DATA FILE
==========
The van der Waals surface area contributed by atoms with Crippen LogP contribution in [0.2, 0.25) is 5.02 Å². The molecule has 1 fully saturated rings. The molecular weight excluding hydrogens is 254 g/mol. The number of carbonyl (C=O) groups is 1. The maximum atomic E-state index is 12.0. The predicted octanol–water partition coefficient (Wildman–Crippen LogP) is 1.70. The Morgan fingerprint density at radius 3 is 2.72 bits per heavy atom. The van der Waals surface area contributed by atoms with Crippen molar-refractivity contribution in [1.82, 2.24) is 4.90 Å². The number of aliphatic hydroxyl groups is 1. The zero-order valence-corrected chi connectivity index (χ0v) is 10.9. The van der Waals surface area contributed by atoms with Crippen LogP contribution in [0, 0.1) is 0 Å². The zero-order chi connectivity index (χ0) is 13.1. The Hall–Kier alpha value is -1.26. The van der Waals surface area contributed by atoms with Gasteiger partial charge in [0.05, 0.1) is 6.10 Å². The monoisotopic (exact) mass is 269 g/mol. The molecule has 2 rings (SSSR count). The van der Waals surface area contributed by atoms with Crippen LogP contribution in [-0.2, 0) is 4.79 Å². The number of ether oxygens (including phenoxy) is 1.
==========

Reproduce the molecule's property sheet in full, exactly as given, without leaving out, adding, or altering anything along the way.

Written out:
The van der Waals surface area contributed by atoms with Crippen LogP contribution in [0.2, 0.25) is 5.02 Å². The molecule has 1 fully saturated rings. The molecular weight excluding hydrogens is 254 g/mol. The number of carbonyl (C=O) groups is 1. The maximum atomic E-state index is 12.0. The predicted octanol–water partition coefficient (Wildman–Crippen LogP) is 1.70. The Morgan fingerprint density at radius 3 is 2.72 bits per heavy atom. The van der Waals surface area contributed by atoms with Crippen molar-refractivity contribution in [1.82, 2.24) is 4.90 Å². The number of aliphatic hydroxyl groups is 1. The zero-order valence-corrected chi connectivity index (χ0v) is 10.9. The van der Waals surface area contributed by atoms with Crippen LogP contribution in [0, 0.1) is 0 Å². The zero-order chi connectivity index (χ0) is 13.1. The Hall–Kier alpha value is -1.26. The van der Waals surface area contributed by atoms with Gasteiger partial charge in [0.05, 0.1) is 6.10 Å². The monoisotopic (exact) mass is 269 g/mol. The molecule has 2 rings (SSSR count). The van der Waals surface area contributed by atoms with Crippen LogP contribution in [-0.2, 0) is 4.79 Å². The number of ether oxygens (including phenoxy) is 1.